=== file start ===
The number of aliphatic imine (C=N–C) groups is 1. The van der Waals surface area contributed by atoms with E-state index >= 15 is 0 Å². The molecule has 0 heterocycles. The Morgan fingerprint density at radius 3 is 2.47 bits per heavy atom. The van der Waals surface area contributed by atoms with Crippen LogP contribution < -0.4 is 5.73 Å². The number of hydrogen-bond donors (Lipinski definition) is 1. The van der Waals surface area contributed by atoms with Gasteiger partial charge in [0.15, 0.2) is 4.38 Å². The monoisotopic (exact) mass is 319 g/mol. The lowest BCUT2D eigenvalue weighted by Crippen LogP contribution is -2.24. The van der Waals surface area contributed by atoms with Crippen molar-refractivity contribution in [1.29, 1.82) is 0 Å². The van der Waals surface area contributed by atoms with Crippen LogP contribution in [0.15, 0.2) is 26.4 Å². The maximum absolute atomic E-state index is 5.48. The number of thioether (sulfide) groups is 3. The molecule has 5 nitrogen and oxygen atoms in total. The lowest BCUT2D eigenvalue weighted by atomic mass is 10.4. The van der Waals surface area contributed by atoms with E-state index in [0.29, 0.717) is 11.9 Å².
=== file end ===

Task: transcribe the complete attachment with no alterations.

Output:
The number of aliphatic imine (C=N–C) groups is 1. The van der Waals surface area contributed by atoms with E-state index >= 15 is 0 Å². The molecule has 0 heterocycles. The Morgan fingerprint density at radius 3 is 2.47 bits per heavy atom. The van der Waals surface area contributed by atoms with Crippen LogP contribution < -0.4 is 5.73 Å². The number of hydrogen-bond donors (Lipinski definition) is 1. The van der Waals surface area contributed by atoms with Gasteiger partial charge in [0.15, 0.2) is 4.38 Å². The monoisotopic (exact) mass is 319 g/mol. The lowest BCUT2D eigenvalue weighted by Crippen LogP contribution is -2.24. The van der Waals surface area contributed by atoms with Crippen molar-refractivity contribution in [1.29, 1.82) is 0 Å². The van der Waals surface area contributed by atoms with Crippen LogP contribution in [0.15, 0.2) is 26.4 Å². The maximum absolute atomic E-state index is 5.48. The number of thioether (sulfide) groups is 3. The molecule has 5 nitrogen and oxygen atoms in total. The lowest BCUT2D eigenvalue weighted by atomic mass is 10.4. The van der Waals surface area contributed by atoms with E-state index in [0.29, 0.717) is 11.9 Å².